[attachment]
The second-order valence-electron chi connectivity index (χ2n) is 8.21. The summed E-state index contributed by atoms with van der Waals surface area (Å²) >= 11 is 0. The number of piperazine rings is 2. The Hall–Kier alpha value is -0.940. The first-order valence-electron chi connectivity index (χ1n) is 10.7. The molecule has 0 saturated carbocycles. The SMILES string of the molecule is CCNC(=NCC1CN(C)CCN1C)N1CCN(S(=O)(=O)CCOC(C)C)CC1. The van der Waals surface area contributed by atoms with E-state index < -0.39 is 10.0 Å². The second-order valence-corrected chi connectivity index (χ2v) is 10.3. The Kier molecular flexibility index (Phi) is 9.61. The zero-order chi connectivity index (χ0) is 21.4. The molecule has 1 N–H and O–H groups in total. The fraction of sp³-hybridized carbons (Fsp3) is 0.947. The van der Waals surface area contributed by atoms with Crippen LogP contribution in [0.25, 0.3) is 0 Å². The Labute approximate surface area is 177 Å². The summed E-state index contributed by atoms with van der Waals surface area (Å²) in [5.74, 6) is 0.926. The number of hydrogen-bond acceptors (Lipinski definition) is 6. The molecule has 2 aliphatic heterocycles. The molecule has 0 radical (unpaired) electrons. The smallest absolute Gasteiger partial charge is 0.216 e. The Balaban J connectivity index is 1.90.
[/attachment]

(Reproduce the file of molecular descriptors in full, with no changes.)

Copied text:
The second-order valence-electron chi connectivity index (χ2n) is 8.21. The summed E-state index contributed by atoms with van der Waals surface area (Å²) >= 11 is 0. The number of piperazine rings is 2. The Hall–Kier alpha value is -0.940. The first-order valence-electron chi connectivity index (χ1n) is 10.7. The molecule has 0 saturated carbocycles. The SMILES string of the molecule is CCNC(=NCC1CN(C)CCN1C)N1CCN(S(=O)(=O)CCOC(C)C)CC1. The van der Waals surface area contributed by atoms with E-state index < -0.39 is 10.0 Å². The second-order valence-corrected chi connectivity index (χ2v) is 10.3. The Kier molecular flexibility index (Phi) is 9.61. The zero-order chi connectivity index (χ0) is 21.4. The molecule has 1 N–H and O–H groups in total. The fraction of sp³-hybridized carbons (Fsp3) is 0.947. The van der Waals surface area contributed by atoms with Crippen LogP contribution in [0.25, 0.3) is 0 Å². The Labute approximate surface area is 177 Å². The summed E-state index contributed by atoms with van der Waals surface area (Å²) in [5.74, 6) is 0.926. The number of hydrogen-bond acceptors (Lipinski definition) is 6. The molecule has 2 aliphatic heterocycles. The molecule has 0 radical (unpaired) electrons. The smallest absolute Gasteiger partial charge is 0.216 e. The Balaban J connectivity index is 1.90.